In order to view the standard image files, you need to have an image (graphics) software program. There are many free downloadable programs on the Internet that will allow you to do so. As sharing of electronic health records increases, free software for viewing healthcare-specific file types (like DICOM images) and for converting DICOM into standard image formats (like JPEG) has become widely available.
If you are simply accumulating image files for your Personal Health Record (PHR), then you do not need software to view your medical images. When you make your saved image files available to health professionals for coordination of care or second opinion consultations, they will most certainly have the appropriate software to view the files. You are not expected to be able to analyze these source clinical (“raw”) data files since only qualified medical professionals have the expertise to do so. It is only important that copies of the original source clinical (” raw”) data files be available to you in a format the other healthcare professionals can use. Otherwise, the test will have to be retaken resulting in unnecessary duplication and increased healthcare costs.
Video and Audio file Formats
Video and audio files have evolved greatly over the years and therefore file extensions are numerous. Standard video file formats include AVI (avi file extension), MPEG (mp4 + many more file extensions), Quick Time (mov file extension) , and Flash Video (flv file extension). The video file formats store both video data and audio data. Because video files are large, they are almost always stored in compressed form to reduce the file size. Some compressed forms are better than others for maintaining the quality of the original data.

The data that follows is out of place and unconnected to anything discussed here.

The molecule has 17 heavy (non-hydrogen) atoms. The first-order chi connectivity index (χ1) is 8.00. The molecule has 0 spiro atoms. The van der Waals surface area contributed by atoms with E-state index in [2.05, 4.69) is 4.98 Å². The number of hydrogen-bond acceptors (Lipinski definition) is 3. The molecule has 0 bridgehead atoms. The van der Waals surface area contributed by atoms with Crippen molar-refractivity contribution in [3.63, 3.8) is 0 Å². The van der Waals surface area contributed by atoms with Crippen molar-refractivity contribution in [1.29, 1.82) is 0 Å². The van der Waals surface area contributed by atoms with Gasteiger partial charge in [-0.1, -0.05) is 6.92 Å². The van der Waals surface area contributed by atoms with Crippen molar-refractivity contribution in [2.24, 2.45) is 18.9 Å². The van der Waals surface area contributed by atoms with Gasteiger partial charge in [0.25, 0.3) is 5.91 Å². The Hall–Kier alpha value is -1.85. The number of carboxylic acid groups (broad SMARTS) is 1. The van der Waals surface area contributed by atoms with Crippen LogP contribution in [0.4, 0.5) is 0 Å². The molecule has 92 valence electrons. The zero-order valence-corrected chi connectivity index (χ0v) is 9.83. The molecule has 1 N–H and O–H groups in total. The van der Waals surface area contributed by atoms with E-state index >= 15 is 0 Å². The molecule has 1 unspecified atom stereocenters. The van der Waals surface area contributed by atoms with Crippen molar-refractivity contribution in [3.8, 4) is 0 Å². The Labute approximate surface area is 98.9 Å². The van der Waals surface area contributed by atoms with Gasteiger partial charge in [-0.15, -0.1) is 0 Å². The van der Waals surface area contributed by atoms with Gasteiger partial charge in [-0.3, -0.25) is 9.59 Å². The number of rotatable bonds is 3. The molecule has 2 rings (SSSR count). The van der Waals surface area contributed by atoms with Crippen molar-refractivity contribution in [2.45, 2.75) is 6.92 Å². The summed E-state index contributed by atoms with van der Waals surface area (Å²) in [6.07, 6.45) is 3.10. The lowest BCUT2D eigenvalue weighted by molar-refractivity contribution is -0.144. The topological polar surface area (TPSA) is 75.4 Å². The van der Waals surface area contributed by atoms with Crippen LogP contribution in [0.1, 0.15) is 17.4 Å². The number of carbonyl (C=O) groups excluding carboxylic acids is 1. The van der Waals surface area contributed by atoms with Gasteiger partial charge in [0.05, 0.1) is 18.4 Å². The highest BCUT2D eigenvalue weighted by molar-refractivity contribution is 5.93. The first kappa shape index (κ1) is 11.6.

Videos in the healthcare industry are common. Various medical procedures like arthroscopy, bronchoscopy, colonoscopy, cystoscopy, endoscopy, gastroscopy, laparoscopy, and microscopic surgery are performed using equipment with video camera outputs. Software typically allows for video capturing in DICOM, AVI, and MPEG formats.
Audio file formats are WAV (wav file extension) and MPEG-4 Audio (mp4a + many more file extensions). In the healthcare industry, digital sound files can be used to discover abnormalities in heart beats, etc.
Future of Electronic Health File Formats